I didn't know it then, but what the Marine Corps provided me was an opportunity to realize passions. I loved studying history of other places, I was enamored with studying new cultures. I found I enjoyed the process of planning and instructing others, and more important when a Marine in my squad excelled or went on to leadership roles, I felt an immense pride in them and their achievements. Only later would I fully realize that this was simply what teachers inherently feel in their calling every day.
So at this point, I was flirting with the idea of being a teacher, but I wasn’t sold. After getting out of the Marines, I worked construction and got into boxing. I drifted for a bit and wound up in Iowa. Taking an elective “Intro to Teaching” at Kirkwood, we had to teach a lesson to the class. As I was into boxing, I taught the class how to wrap their hands, and brought in hand wraps so everyone could do it. As I roved around the room, inspecting hand wraps and applying corrections and why we did this I felt a level of….comfort? Familiarity, maybe? It was something that I just didn’t feel when I rolled up to the job site. Armed with this knowledge, I transferred to the University of Iowa, fully intending on going into law with a history degree (even though I knew that my heart wasn’t in it). That all ended quickly when Dr. Rand, my advisor, point blank told me that she thought public education was my calling and that I should seriously consider education. She based this on my interactions with classmates, on my experiences in life, and on the fact she thought I’d make a terrible lawyer because I was clearly not into it.
At the same time, I began coaching the junior boxing team in our club, and really enjoyed working with and building relationships with those young athletes. Of helping a young kid who had never been in a fight, develop the ability and confidence to climb into a ring. So I was in year four of my undergrad that I decided education was my path, and I jumped in with both feet and no idea what I was in for. I got accepted in grad school at Iowa, and the rest, as they say, is history.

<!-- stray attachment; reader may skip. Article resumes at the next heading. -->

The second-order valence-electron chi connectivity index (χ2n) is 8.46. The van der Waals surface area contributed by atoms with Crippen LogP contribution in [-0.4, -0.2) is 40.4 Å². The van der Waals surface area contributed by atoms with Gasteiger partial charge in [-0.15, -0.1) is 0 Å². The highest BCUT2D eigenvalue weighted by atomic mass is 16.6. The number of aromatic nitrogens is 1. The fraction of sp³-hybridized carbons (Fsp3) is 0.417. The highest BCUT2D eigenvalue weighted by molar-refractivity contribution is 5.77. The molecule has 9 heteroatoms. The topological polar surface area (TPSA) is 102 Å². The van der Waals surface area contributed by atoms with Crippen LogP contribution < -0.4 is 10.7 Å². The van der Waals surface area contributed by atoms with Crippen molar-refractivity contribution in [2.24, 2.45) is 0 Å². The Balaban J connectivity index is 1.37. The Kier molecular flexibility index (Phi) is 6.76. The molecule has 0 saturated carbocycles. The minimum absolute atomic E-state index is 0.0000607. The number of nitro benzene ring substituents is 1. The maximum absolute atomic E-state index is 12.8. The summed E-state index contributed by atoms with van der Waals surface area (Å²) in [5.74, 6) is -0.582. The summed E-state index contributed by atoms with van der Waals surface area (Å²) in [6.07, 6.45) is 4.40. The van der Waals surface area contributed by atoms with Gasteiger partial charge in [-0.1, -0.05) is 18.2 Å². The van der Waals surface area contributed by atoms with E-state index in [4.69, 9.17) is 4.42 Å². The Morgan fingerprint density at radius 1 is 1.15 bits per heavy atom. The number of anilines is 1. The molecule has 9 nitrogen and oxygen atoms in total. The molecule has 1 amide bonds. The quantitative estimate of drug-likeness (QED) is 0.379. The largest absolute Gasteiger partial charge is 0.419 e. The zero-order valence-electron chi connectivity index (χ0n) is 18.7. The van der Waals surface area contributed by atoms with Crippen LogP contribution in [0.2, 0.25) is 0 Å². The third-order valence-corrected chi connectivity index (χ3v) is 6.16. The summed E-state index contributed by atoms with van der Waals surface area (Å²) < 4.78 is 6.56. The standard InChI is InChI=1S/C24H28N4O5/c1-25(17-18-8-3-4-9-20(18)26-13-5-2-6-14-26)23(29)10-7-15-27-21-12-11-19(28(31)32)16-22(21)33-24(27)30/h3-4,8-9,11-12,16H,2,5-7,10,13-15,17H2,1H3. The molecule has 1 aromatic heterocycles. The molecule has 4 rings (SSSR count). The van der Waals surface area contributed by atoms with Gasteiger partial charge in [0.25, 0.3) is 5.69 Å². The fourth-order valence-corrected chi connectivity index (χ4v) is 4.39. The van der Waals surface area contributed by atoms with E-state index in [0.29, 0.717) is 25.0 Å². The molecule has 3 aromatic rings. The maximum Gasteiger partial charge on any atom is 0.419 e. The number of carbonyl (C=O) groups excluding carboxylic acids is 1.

I realize this is long winded, but I’m trying to say is that most teachers I work with knew as young children the classroom was their calling. I was lucky enough that past teachers, the Marine Corps, and experiences after the Corps lead me to it. I would even say that I didn’t really understand how much I loved teaching in my classroom until I got into it for a few years. As I developed relationships with young adults, helped kids from the same socioeconomic background as I – with them realizing that they could do hard classes, that having knowledge and reflective practice was cool, that they didn’t have to be what they thought they should be, but what they wanted to be – I realized that there was no other job I wanted to do. I had stumbled into my calling. Now I teach because I love it, but why I love it is the sense of mission, and sense of civic service, and most important, the ability to build relationships and influence youth in impactful and positive ways. I love being a mentor for so many kids whose dads aren't around. I teach because it is a job that you can tangibly see impacts to the community in former students' lives.
This realization of love of teaching has also led me to what I hope to achieve as Teacher of the Year. I have watched over the years in my career when good teachers leave the field. I’ve seen high school students who were sure they wanted to be educators switch paths. My wife, who owns her own business in Cedar Rapids, was in a local conference with a bunch of folks and found that many of the folks in the group had been classroom teachers that burned out and left the field.
As Iowa’s Teacher of the Year, I hope to work on teacher recruitment and retention. I want to work on meaningful policy and plans to entice young, passionate, and talented people to this amazing job. I hope to be a resource for college students in Iowa who are considering education, and to convince them that this job is awesome, that this job is vital to our social institutions. The other side of the coin, besides recruiting teachers is retention, I hope to work on teacher retention in our state. Why do so many able teachers leave the field? Why do so many people, whose passion for youth and making a difference are no different from my own go corporate? What can we do together, as the Iowa Board of Education, and a representative in myself for teachers in Iowa, do to keep our labor force engaged in their work?
I am not sure of the answer to many of my questions, but I have some ideas and thoughts. And I am eager to hear and learn about the work that is already being done on this and ways that I can advance that cause. I look forward to building the relationships and dialogue needed to make meaningful impacts on this issue. As the 2020 Iowa Teacher of the Year, it is my sincere hope that I am able to in some way impact our recruitment of teachers and how we retain a workforce of dedicated professionals.